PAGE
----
I updated my list of Bollywood movies on Netflix with more than fifty Indian titles that are now available for streaming. Most of the new films are in Hindi (23 titles), Punjabi (22), or Tamil (7), with one new addition each in Marathi and Bengali (as well as one Urdu movie from Pakistan). The full list of titles is available in the “Newly Added” section at the top of my Netflix page. Here are all of the Bollywood films that were just added:
Today marks the Netflix streaming debut of Race 2, which opened in theaters on January 25, 2013. It’s a follow-up to 2008’s Race, which is also available for streaming on Netflix. A familiarity with the first film helps to explain some of the relationships in the second, but it’s not essential to understanding the plot of Race 2. I wasn’t a fan of either movie, but if you’re in the mood for mindless action, Race and Race 2 might fit the bill.
Also on April 10, the bizarre Hindi monster movie Hisss exits the Netflix streaming catalog. The film was plagued with problems throughout the production, and they are obvious in the final product. It will not be missed.
In other video news, Dabangg 2 makes its streaming debut on Eros Now on Friday, April 12 (though not in India). Dabangg 2 is available free to subscribers or as a premium rental for $1.99. 2010’s Dabangg is already available for streaming on the service.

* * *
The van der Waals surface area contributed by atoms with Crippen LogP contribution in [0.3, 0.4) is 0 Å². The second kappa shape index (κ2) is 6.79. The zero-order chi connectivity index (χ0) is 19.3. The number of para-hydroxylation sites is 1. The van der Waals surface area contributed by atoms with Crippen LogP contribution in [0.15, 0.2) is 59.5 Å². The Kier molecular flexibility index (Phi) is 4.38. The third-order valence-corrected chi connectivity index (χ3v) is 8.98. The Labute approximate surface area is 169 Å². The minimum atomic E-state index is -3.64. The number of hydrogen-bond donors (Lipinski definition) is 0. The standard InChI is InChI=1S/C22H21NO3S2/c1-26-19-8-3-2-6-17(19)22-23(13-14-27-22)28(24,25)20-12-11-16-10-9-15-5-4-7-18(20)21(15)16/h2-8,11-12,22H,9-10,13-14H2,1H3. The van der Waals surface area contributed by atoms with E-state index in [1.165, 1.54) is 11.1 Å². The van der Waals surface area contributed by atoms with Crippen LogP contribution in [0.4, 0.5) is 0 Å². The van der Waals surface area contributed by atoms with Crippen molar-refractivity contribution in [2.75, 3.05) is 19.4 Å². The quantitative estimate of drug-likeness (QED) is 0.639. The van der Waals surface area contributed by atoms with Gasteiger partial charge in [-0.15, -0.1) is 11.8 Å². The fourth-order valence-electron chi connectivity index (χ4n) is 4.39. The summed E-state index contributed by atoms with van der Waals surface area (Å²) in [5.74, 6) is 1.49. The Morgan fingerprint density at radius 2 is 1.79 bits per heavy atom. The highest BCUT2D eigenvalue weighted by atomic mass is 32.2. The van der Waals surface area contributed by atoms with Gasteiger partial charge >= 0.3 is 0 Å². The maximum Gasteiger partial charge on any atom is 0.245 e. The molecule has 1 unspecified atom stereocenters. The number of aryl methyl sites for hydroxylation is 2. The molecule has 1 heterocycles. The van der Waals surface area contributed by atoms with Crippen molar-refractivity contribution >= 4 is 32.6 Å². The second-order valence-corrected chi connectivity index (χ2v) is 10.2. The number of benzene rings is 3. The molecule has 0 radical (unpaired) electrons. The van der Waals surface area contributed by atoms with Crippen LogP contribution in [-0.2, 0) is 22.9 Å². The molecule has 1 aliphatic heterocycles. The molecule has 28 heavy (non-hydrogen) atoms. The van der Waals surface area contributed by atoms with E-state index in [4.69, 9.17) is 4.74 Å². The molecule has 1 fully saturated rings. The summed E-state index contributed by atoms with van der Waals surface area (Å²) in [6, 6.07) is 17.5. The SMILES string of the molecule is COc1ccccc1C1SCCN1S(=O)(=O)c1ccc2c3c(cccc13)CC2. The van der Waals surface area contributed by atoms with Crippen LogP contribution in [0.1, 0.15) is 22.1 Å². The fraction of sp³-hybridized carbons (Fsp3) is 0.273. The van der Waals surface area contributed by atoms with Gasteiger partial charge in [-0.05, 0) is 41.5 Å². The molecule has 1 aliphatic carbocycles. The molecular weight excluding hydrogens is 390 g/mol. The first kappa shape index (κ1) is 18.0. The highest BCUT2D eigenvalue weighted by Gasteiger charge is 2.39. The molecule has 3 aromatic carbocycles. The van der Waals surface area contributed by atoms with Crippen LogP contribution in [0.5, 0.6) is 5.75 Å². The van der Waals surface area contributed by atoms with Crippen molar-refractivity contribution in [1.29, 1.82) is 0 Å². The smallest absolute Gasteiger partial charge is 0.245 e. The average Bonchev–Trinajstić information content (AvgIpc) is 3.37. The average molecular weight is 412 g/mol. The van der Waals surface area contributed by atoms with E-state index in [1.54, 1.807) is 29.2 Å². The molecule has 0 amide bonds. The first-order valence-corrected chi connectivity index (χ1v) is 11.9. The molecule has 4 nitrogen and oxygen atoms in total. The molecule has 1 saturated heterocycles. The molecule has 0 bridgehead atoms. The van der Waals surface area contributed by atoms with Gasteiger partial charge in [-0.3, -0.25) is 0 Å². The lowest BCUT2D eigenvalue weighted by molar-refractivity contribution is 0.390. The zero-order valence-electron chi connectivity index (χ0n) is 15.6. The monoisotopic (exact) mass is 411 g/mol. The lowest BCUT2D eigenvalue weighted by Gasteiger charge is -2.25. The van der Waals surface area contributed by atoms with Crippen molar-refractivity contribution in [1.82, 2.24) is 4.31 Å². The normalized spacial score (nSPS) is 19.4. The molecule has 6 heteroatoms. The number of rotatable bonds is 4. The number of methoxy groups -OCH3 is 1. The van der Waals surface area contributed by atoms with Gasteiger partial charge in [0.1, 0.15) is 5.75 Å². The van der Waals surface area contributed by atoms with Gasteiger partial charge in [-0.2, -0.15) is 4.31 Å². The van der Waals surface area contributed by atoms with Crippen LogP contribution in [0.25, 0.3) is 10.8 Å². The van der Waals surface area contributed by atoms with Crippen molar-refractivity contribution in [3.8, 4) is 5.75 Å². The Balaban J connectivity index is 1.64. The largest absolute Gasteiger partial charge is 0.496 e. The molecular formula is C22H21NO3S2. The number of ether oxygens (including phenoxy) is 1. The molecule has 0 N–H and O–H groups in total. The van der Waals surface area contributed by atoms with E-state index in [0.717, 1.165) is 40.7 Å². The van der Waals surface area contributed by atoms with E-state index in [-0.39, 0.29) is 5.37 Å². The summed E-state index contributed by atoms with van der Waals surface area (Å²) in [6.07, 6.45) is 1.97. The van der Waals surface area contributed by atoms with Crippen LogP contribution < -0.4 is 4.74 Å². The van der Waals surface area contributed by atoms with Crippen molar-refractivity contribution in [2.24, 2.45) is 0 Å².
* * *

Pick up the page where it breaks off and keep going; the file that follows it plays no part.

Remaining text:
Nothing says “Happy Valentine’s Day” quite like a movie called Murder 3. The latest Bollywood non-sequel sequel has nothing to do with its predecessor, Murder 2, but it does have the most unintentionally hilarious publicity photo I’ve ever seen:
That’s Randeep Hooda sporting the snake, alongside Sara Loren and Aditi Rao Hydari. The film is a remake of the Colombian thriller The Hidden Face.
Murder 3 opens on Thursday, February 14, 2013, in just nine U.S. theaters, one of which happens to be the AMC South Barrington 30 in South Barrington. It has a listed runtime of two hours.
Two new Hindi movies make their way into Chicago area theaters on February 8, 2013. Special 26 (aka Special Chabbis) has the greater star power of the two, starring Akshay Kumar alongside notable character actors Anupam Kher and Manoj Bajpai.
I’m more excited for this weekend’s other new opening: ABCD (Any Body Can Dance), India’s first 3D dance film. For anyone who’s fond of Bollywood movies for their dance numbers, this should be a gold mine. The movie stars choreographer Prabhu Deva in the lead role and features So You Think You Can Dance Season 3 competitor Lauren Gottlieb.
Starting Friday, ABCD will be showing in 3D at the South Barrington 30 and AMC River East 21 in Chicago and in 2D at the Golf Glen 5. It has a listed runtime of 2 hrs. 25 min.
The Bollywood film David gets as small a release as possible in Chicago, opening in just one theater on February 1, 2013.
Both the Hindi and Tamil versions of David open on Friday at the Big Cinemas Golf Glen 5 in Niles. (Note: I won’t be reviewing David until it comes out on DVD.) The film has a listed runtime of 2 hrs. 10 min.
There were moments in Race 2 when I really wanted to like the movie, if only my brain would let me. Giving any aspect of Race 2 more than a passing thought renders it utterly silly.